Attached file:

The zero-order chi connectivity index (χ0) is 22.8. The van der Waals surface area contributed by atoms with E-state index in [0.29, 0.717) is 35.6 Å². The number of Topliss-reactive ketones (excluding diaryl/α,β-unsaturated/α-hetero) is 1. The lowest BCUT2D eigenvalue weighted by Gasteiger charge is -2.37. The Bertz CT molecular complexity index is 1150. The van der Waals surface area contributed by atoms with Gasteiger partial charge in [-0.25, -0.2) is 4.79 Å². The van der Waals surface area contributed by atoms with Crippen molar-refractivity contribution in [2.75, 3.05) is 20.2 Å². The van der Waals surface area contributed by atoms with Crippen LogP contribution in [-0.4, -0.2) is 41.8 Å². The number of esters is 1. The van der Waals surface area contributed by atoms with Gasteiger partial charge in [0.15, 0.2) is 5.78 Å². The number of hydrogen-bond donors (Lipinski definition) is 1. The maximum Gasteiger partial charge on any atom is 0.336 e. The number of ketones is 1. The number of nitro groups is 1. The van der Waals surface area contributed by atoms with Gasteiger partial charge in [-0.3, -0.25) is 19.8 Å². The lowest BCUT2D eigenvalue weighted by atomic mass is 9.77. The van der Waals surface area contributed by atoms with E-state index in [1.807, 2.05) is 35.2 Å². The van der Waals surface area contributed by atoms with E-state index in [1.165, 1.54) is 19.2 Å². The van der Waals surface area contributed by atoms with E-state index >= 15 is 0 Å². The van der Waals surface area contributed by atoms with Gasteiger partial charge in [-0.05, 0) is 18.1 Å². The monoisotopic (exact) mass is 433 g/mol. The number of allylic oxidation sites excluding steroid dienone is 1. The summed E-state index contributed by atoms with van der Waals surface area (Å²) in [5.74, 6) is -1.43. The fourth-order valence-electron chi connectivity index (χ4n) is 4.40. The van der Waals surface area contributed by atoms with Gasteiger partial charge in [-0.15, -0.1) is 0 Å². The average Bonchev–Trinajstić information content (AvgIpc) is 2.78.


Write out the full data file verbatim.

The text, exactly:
The zero-order chi connectivity index (χ0) is 22.8. The van der Waals surface area contributed by atoms with E-state index in [0.29, 0.717) is 35.6 Å². The number of Topliss-reactive ketones (excluding diaryl/α,β-unsaturated/α-hetero) is 1. The lowest BCUT2D eigenvalue weighted by Gasteiger charge is -2.37. The Bertz CT molecular complexity index is 1150. The van der Waals surface area contributed by atoms with Gasteiger partial charge in [-0.25, -0.2) is 4.79 Å². The van der Waals surface area contributed by atoms with Crippen molar-refractivity contribution in [2.75, 3.05) is 20.2 Å². The van der Waals surface area contributed by atoms with Crippen LogP contribution in [-0.4, -0.2) is 41.8 Å². The number of esters is 1. The van der Waals surface area contributed by atoms with Gasteiger partial charge in [0.15, 0.2) is 5.78 Å². The number of hydrogen-bond donors (Lipinski definition) is 1. The maximum Gasteiger partial charge on any atom is 0.336 e. The number of ketones is 1. The number of nitro groups is 1. The van der Waals surface area contributed by atoms with Gasteiger partial charge in [-0.3, -0.25) is 19.8 Å². The lowest BCUT2D eigenvalue weighted by atomic mass is 9.77. The van der Waals surface area contributed by atoms with E-state index in [1.807, 2.05) is 35.2 Å². The van der Waals surface area contributed by atoms with E-state index in [1.165, 1.54) is 19.2 Å². The van der Waals surface area contributed by atoms with E-state index >= 15 is 0 Å². The van der Waals surface area contributed by atoms with Gasteiger partial charge in [-0.05, 0) is 18.1 Å². The monoisotopic (exact) mass is 433 g/mol. The number of allylic oxidation sites excluding steroid dienone is 1. The summed E-state index contributed by atoms with van der Waals surface area (Å²) in [5.74, 6) is -1.43. The fourth-order valence-electron chi connectivity index (χ4n) is 4.40. The van der Waals surface area contributed by atoms with Gasteiger partial charge in [-0.15, -0.1) is 0 Å². The average Bonchev–Trinajstić information content (AvgIpc) is 2.78.